The Goldilocks of comforters purports to have arrived, and its secret? Copper. For all those times that you’ve lamented your inability to achieve homeostasis under a blanket in bed (seriously, it’s hard to be not too hot and not too cold), there’s now a potential solution. Meet the Chill, a comforter that promises to be “both comforting and cool.”
While we currently only have the Chill team’s word for it, those behind this copper blanket promise that it is not, in fact, too good to be true. Hundreds of hours and thousands of dollars have been spent to build a working prototype of a Chill, and the engineers behind it promise that “it is a miracle.”
So how did they do it?
According to the team’s Kickstarter page, the Chill project managers first built “dozens of 4-inch prototypes with combinations of different fills and fabrics, and empirically tested their thermal conductivity in laboratory conditions.” Ultimately, they found that a linen shell comprised of 1 mm copper beads was capable of dissipating heat over four times as efficiently as the thinnest cotton comforter they could produce. But because the copper blanket was much heavier than the cotton one, it was simultaneously cozier than other options as well.
But it wasn’t enough for the Chill team to simply product a heavy, thermally-conductive comforter. “We weren’t satisfied with the feel of the Chill until we added the snuggle bar,” the team said. And once they did, they created a product that is said to feel like a comforter, but is “cool to the touch like a fresh set of sheets.”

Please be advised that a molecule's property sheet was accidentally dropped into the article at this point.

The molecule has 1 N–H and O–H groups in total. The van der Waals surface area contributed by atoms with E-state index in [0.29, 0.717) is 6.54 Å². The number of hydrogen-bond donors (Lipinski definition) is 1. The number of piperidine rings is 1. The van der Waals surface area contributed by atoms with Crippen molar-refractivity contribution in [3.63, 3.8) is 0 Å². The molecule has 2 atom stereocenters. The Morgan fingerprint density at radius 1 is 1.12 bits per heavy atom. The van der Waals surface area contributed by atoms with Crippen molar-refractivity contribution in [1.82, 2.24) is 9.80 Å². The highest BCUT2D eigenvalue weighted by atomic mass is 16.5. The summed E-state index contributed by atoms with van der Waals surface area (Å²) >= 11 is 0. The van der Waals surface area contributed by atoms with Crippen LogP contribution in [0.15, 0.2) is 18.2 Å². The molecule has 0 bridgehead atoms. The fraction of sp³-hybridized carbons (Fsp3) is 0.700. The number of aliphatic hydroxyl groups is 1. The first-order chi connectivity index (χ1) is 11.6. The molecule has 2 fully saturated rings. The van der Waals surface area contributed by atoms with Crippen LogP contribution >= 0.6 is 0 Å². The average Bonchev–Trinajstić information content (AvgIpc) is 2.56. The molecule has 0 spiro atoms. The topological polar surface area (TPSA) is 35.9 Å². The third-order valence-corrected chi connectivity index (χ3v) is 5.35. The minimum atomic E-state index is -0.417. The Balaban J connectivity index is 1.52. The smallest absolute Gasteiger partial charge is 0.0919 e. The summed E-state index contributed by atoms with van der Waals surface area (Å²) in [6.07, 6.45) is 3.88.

And don’t worry — the Chill team knew there would nothing chill about a comfortable comforter that didn’t have the aesthetics to match. So by using a long-fibered linen, the makers say they’ve produced a comforter that “fits perfectly into a duvet cover and doesn’t have the tendency to shift like a down comforter does,” resulting in a “flat, crisp-looking bed.”
Of course, the ultimate sell of the Chill is its comfort. It purports to be a weighted comforter that isn’t too hot for the summer, saving you money by cutting down on both your AC costs and your heating expenses. But you’ll have to spend quite a pretty penny to get one of these in your home. A twin XL comforter starts at $225, whereas the king size starts at $350.
But can you really put a price on a good night’s sleep?
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